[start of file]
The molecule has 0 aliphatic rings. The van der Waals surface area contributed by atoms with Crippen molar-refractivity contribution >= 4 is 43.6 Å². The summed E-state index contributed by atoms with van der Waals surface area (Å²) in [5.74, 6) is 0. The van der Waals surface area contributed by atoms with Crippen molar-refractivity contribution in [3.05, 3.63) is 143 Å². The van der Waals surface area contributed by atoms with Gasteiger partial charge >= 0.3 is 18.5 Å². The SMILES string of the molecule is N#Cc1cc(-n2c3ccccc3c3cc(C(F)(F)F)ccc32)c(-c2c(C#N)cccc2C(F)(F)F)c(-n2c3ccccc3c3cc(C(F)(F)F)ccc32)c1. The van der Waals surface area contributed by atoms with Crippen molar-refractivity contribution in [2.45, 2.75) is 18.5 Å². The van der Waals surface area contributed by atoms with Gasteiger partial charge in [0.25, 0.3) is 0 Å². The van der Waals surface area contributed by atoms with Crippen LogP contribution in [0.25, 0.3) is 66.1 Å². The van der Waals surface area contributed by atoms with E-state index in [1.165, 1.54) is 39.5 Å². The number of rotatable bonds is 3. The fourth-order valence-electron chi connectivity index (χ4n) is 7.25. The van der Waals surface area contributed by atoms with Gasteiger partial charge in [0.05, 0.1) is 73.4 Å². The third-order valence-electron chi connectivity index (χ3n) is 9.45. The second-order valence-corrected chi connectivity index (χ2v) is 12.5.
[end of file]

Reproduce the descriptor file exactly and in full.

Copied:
The molecule has 0 aliphatic rings. The van der Waals surface area contributed by atoms with Crippen molar-refractivity contribution >= 4 is 43.6 Å². The summed E-state index contributed by atoms with van der Waals surface area (Å²) in [5.74, 6) is 0. The van der Waals surface area contributed by atoms with Crippen molar-refractivity contribution in [3.05, 3.63) is 143 Å². The van der Waals surface area contributed by atoms with Gasteiger partial charge >= 0.3 is 18.5 Å². The SMILES string of the molecule is N#Cc1cc(-n2c3ccccc3c3cc(C(F)(F)F)ccc32)c(-c2c(C#N)cccc2C(F)(F)F)c(-n2c3ccccc3c3cc(C(F)(F)F)ccc32)c1. The van der Waals surface area contributed by atoms with Crippen molar-refractivity contribution in [2.45, 2.75) is 18.5 Å². The van der Waals surface area contributed by atoms with Gasteiger partial charge in [0.25, 0.3) is 0 Å². The van der Waals surface area contributed by atoms with Crippen LogP contribution in [0.25, 0.3) is 66.1 Å². The van der Waals surface area contributed by atoms with E-state index in [1.165, 1.54) is 39.5 Å². The number of rotatable bonds is 3. The fourth-order valence-electron chi connectivity index (χ4n) is 7.25. The van der Waals surface area contributed by atoms with Gasteiger partial charge in [0.05, 0.1) is 73.4 Å². The third-order valence-electron chi connectivity index (χ3n) is 9.45. The second-order valence-corrected chi connectivity index (χ2v) is 12.5.